The documented Agile practices already define a variety of roles that are needed in Agile projects – does your research negate the existing roles (scrum master, agile coach, developer, tester, customer, SME, business analyst, UI designer etc)?

No. The roles we've discovered are self-organizational roles - informal, spontaneous, and at times temporary - that emerge in response to issues faced by the team. They are different from the established organizational roles - formal, predefined, and mostly permanent - that are based around established functions of software development such as coding, testing, designing etc and are found on non-Agile teams too.  The self-organizational roles, as discovered through our research, emerge specifically to facilitate self-organization and can be played by different organizational roles. For example, I found that an Agile coach usually played the Mentor role on relatively new Agile teams whereas the Mentor role was also played by senior developers in more mature teams. So, there is no conflict between the two, rather there is a mapping between the established organizational roles and the informal self-organizational roles.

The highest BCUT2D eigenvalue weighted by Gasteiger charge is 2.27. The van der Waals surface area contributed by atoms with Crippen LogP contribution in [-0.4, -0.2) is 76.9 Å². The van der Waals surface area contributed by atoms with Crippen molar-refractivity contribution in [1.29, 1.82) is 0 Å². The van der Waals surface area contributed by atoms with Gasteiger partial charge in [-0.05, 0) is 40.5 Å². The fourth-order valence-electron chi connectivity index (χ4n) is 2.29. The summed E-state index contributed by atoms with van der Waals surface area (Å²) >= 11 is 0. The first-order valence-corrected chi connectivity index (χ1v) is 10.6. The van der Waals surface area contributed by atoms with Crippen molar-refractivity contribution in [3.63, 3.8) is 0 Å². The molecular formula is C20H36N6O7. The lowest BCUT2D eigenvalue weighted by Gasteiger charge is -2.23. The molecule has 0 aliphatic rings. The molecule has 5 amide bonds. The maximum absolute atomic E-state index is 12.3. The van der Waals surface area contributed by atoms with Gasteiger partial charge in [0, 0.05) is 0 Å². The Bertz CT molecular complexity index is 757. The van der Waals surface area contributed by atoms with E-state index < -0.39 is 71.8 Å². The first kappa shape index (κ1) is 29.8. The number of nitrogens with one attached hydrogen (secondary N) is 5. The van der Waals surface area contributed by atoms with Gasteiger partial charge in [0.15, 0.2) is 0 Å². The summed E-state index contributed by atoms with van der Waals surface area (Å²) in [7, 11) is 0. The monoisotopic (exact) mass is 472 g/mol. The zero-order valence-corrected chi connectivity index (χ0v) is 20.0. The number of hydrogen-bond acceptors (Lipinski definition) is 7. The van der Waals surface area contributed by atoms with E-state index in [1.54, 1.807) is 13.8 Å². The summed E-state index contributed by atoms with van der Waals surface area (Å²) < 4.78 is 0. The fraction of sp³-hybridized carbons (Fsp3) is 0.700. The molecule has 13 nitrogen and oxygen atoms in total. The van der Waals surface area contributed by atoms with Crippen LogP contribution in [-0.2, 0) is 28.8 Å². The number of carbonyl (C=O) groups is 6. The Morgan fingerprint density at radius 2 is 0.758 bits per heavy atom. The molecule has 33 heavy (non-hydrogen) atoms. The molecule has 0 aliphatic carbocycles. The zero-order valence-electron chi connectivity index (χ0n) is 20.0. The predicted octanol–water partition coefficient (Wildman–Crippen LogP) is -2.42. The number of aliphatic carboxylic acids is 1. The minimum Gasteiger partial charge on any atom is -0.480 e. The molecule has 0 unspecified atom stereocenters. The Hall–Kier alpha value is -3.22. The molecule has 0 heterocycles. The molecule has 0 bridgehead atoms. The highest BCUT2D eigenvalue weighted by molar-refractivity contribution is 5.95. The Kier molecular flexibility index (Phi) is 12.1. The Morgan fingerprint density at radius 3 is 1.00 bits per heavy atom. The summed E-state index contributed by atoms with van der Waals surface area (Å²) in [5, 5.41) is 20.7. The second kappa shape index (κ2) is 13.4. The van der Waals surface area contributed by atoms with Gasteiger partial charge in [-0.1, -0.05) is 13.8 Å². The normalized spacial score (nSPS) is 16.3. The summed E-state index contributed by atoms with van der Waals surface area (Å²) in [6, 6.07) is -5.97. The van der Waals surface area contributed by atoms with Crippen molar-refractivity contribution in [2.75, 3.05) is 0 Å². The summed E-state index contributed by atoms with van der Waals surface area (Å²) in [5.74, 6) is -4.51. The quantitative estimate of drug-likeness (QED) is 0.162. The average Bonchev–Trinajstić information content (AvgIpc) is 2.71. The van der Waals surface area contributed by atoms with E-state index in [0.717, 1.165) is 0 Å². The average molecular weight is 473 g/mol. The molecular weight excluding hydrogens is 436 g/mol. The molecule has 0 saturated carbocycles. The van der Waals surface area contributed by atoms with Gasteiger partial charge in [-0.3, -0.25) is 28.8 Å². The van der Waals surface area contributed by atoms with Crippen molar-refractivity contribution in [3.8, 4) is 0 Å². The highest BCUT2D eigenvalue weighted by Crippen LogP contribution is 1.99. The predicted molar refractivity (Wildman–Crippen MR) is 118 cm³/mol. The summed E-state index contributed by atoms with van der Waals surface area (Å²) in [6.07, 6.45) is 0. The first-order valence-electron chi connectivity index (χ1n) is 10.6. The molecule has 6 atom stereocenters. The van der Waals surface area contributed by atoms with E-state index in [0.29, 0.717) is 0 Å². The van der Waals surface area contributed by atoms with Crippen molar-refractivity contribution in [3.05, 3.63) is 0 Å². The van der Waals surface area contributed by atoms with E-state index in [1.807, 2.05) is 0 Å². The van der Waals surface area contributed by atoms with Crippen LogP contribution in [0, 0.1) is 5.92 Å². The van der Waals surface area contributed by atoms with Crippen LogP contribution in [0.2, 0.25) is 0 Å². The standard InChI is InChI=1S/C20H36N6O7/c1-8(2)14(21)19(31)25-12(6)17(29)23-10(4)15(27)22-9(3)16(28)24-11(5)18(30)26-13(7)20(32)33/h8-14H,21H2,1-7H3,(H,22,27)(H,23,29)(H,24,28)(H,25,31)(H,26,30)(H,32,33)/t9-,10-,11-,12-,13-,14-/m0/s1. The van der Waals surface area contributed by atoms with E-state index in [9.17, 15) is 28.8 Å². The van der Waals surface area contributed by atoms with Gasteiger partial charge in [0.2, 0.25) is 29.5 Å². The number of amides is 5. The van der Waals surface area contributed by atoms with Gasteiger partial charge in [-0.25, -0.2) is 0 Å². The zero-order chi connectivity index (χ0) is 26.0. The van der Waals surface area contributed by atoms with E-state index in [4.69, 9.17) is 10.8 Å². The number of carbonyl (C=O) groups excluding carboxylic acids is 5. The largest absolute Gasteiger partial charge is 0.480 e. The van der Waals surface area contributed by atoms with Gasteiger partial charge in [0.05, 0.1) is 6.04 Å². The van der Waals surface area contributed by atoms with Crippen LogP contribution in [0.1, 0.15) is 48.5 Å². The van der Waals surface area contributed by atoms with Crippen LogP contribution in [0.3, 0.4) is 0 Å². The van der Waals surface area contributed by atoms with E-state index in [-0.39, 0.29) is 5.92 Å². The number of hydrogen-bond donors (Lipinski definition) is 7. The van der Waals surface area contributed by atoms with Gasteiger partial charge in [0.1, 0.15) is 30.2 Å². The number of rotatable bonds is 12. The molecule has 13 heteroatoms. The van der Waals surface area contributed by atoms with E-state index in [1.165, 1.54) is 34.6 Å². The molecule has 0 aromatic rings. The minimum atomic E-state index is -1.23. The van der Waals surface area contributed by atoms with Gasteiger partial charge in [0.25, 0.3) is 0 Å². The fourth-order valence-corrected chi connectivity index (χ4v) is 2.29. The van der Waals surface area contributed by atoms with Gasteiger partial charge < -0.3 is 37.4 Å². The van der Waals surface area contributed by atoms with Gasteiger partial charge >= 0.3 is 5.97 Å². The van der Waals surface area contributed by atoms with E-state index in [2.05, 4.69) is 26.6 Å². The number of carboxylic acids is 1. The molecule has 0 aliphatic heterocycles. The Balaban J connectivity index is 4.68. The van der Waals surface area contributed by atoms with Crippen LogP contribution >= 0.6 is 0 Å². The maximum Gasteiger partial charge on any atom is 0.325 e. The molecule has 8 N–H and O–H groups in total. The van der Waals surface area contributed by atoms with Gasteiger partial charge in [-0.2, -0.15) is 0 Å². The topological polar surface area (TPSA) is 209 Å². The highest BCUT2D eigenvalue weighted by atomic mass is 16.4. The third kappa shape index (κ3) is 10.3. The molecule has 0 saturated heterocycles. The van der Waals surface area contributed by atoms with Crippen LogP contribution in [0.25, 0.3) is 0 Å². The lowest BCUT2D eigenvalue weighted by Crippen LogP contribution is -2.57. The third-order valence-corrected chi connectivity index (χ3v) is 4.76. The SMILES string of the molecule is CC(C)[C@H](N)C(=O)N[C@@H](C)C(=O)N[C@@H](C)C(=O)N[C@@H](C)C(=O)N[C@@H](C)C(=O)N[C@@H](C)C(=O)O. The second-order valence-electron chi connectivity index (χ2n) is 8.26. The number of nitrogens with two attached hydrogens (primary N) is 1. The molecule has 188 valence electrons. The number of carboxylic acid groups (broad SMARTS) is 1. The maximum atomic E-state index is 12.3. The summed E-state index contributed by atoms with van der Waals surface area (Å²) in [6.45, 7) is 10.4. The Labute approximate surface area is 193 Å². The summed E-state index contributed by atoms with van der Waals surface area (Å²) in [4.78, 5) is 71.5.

In your paper you define six roles that teams need – please can you describe them and explain the way in which these roles differ from those already defined?

Our research has identified 6 informal roles that team members adopt in order to help their team self-organize [1]. These are:

1. Mentor that provides initial guidance, understanding, confidence of Agile methods, and encourages continued adherence to Agile practice. This role is closest to the classic Agile coach role, but as I mentioned, was also played by senior developers in more mature Agile teams.